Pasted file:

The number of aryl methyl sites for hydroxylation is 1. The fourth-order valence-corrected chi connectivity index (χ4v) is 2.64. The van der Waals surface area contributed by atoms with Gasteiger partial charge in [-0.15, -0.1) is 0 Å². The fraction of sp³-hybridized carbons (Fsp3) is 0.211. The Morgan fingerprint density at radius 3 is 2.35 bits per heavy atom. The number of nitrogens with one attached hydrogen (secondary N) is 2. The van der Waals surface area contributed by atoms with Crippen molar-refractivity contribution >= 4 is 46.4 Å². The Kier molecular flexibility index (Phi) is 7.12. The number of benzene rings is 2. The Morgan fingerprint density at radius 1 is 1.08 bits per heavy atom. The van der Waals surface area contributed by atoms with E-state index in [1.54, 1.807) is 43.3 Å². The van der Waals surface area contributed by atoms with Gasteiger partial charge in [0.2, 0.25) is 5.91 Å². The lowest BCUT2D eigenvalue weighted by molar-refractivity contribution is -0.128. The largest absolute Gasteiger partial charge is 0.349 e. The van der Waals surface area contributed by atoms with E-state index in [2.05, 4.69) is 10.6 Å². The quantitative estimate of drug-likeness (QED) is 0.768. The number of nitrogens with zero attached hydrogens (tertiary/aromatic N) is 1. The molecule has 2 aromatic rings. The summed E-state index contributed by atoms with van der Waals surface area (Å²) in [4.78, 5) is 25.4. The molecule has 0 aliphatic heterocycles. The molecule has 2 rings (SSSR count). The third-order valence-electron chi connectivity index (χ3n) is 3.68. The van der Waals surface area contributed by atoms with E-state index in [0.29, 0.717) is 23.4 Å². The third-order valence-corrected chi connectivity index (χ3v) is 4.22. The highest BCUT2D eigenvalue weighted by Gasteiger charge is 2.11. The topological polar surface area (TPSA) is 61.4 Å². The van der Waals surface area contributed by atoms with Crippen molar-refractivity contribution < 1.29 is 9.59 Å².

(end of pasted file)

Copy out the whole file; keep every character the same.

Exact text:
The number of aryl methyl sites for hydroxylation is 1. The fourth-order valence-corrected chi connectivity index (χ4v) is 2.64. The van der Waals surface area contributed by atoms with Gasteiger partial charge in [-0.15, -0.1) is 0 Å². The fraction of sp³-hybridized carbons (Fsp3) is 0.211. The Morgan fingerprint density at radius 3 is 2.35 bits per heavy atom. The number of nitrogens with one attached hydrogen (secondary N) is 2. The van der Waals surface area contributed by atoms with Crippen molar-refractivity contribution >= 4 is 46.4 Å². The Kier molecular flexibility index (Phi) is 7.12. The number of benzene rings is 2. The Morgan fingerprint density at radius 1 is 1.08 bits per heavy atom. The van der Waals surface area contributed by atoms with E-state index in [1.54, 1.807) is 43.3 Å². The van der Waals surface area contributed by atoms with Gasteiger partial charge in [0.2, 0.25) is 5.91 Å². The lowest BCUT2D eigenvalue weighted by molar-refractivity contribution is -0.128. The largest absolute Gasteiger partial charge is 0.349 e. The van der Waals surface area contributed by atoms with E-state index in [2.05, 4.69) is 10.6 Å². The quantitative estimate of drug-likeness (QED) is 0.768. The number of nitrogens with zero attached hydrogens (tertiary/aromatic N) is 1. The molecule has 2 aromatic rings. The summed E-state index contributed by atoms with van der Waals surface area (Å²) in [4.78, 5) is 25.4. The molecule has 0 aliphatic heterocycles. The molecule has 2 rings (SSSR count). The third-order valence-electron chi connectivity index (χ3n) is 3.68. The van der Waals surface area contributed by atoms with E-state index in [0.29, 0.717) is 23.4 Å². The third-order valence-corrected chi connectivity index (χ3v) is 4.22. The highest BCUT2D eigenvalue weighted by Gasteiger charge is 2.11. The topological polar surface area (TPSA) is 61.4 Å². The van der Waals surface area contributed by atoms with Crippen molar-refractivity contribution < 1.29 is 9.59 Å².